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Higgins calls for changes to proposed NYSDOT Skyway rehab plan

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Tue, Aug 29th 2017 05:30 pm
Congressman Brian Higgins stands in front of the Buffalo Skyway.
Congressman Brian Higgins stands in front of the Buffalo Skyway.
Congressman outlines short-term steps to provide relief to commuters & urges vision to reimagine Western New York beyond status quo
As the New York State Department of Transportation sets out to begin a more than $27 million rehabilitation of the Buffalo Skyway, Congressman Brian Higgins is calling for the agency to rethink investments beyond those structurally necessary for public safety while also implementing sensible traffic technology measures that could make a big difference for Southtown commuters.
"Too often, the people of Western New York are made to believe that small improvements to existing conditions are the best we can do," Higgins said. "We need to have the vision to reimagine Western New York beyond the status quo. Redevelopment of the Buffalo waterfront, removal of the tolls, demolition of the Robert Moses Parkway were once 'not in my lifetime' projects, but this community deserved better, stood up for itself and demanded change. Removal of the Buffalo Skyway presents a similar opportunity."
Higgins noted the Skyway is prone to frequent closures due to accidents and severe weather. In his letter to the NYSDOT, he wrote this experience allows people to better understand how commuters use alternate routes, which, in the case of the Skyway, includes detours via Ohio Street, South Park Avenue, Seneca Street and other roadways. Armed with this information, Higgins is calling on the NYSDOT to "invest in synchronizing the signalization of at least three arteries, and possibly others, in order to increase throughput capacity during construction."
The congressman points out the recent synchronization of signals on Clinton Street in Buffalo resulted in a 36 percent reduction in travel time in that corridor at a cost of $4,000 per signal. Applying similar measures, synchronization along the three primary Skyway alternative routes, which include 45 signals in total, would allow for increased capacity and/or reduced travel time during Skyway rehab and well into the future at a cost less than $200,000.
Higgins is also suggesting a portion of the more than $27 million slated for Skyway improvements instead be invested in resurfacing and other improvements to alternative arteries. While Ohio Street was recently reconstructed and portions of Seneca Street and South Park Avenue have been resurfaced, portions of these streets are in poor condition and still require resurfacing. The congressman said between $5 million and $7 million in funds be diverted from the proposed Skyway rehabilitation to address these gaps on these streets in order to pave the way for a more efficient ride with the added benefit of reactivating the Seneca and South Park business districts with more vehicles and people.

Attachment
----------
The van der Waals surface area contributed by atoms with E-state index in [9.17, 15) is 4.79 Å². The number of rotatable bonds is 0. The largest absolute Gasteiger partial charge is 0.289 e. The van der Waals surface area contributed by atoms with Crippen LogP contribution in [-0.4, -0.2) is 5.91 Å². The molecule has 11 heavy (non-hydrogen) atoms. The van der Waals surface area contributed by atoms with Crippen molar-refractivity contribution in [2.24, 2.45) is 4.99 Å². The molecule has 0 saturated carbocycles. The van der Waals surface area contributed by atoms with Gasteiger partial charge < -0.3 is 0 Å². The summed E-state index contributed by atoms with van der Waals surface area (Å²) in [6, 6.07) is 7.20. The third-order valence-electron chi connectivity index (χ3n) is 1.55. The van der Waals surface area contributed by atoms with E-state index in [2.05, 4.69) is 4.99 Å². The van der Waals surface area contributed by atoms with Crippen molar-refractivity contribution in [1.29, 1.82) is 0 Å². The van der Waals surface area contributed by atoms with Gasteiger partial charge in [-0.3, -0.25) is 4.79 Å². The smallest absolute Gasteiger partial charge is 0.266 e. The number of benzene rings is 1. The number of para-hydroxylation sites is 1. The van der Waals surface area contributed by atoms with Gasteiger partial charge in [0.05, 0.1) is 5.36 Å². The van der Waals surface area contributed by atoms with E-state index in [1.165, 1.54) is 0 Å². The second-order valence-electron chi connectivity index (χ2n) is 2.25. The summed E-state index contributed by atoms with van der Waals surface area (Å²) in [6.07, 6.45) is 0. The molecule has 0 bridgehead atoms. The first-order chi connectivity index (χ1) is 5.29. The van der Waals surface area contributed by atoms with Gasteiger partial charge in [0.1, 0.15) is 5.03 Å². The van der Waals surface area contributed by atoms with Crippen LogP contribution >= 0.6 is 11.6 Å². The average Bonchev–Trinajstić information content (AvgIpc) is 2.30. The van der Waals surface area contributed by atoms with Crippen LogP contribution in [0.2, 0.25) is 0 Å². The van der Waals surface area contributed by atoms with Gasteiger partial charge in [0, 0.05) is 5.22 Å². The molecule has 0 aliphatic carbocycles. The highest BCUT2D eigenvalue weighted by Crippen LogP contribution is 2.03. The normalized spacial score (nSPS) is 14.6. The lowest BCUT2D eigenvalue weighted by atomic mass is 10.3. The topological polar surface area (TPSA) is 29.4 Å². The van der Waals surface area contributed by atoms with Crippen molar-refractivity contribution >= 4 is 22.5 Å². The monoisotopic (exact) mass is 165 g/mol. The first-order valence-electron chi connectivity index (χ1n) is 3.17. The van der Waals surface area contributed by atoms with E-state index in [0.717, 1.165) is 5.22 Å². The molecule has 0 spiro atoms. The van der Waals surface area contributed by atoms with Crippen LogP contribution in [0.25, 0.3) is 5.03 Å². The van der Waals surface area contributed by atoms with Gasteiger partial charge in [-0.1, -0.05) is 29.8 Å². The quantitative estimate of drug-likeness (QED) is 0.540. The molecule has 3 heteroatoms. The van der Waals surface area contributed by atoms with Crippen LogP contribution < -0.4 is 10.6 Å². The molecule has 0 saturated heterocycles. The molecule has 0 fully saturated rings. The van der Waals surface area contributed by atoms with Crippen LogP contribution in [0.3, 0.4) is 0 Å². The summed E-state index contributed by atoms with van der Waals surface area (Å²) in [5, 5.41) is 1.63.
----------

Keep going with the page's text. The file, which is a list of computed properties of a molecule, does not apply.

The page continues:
Higgins said, "The DOT Skyway rehab project is scheduled to take two years at a cost of more than $27 million and will extend the life of the highway for another 20 years. While we certainly support efforts to maintain transportation safety, until we conduct a formal review of our options, it seems an investment of that extent may not be prudent. So we are calling for a portion of the funding allocated to be redirected to technology and infrastructure improvements along alternative routes."
The Buffalo Skyway is a 1.4-mile elevated highway opened in 1956 when Buffalo's bustling port received 20 million tons of cargo annually via lake freighter. Today, the structure looms over prime property at Canalside and an additional 27 acres of property along the Outer Harbor.
Higgins first major push for Skyway removal came in 2012 when the congressman pointed out a new bridge could be safer, more cost-effective and a better transportation option for a growing and changing city and waterfront.
New York state highway bridge data confirms the Buffalo Skyway is found to be "functionally obsolete" under federal highway standards, due to its lack of shoulders, a feature which, due to its design, will never be corrected and frequently causes the highway to shut-down completely when accidents occur. The Skyway is also rated "structurally deficient" based on inspection numbers, and "fracture critical," which means failure of any one of a number of structural elements would lead to a catastrophic failure. A 2008 Skyway management study listed the cost of maintaining the structure for another 50 years at $117 million.
"So the question before us is: Do we invest well over $100 million to preserve the flawed infrastructure of the past, or do we take bold steps to build the infrastructure that meets the needs of today's Buffalo?" Higgins said. "The NYSDOT should move quickly on an objective environmental review, which will give us the tools to make a smart decision about the future of the Skyway."
In May 2016, Higgins called for and in July 2016 the NYSDOT agreed to conduct a full and formal Environmental Impact Study that looks at the future of the Buffalo Skyway. A year has passed and the EIS has yet to begin, so, earlier this month, Higgins again pressed the DOT to officially commence the study, which will look at Skyway removal and alternatives. Higgins said New York state is investing more than $58 billion in bridges and transportation projects downstate, and said he believes removing and replacing the Skyway should be a state priority, as well.
Bids for Skyway rehab are expected to open in early 2018, with construction set to commence in the spring of 2018 and continue through June 2020.

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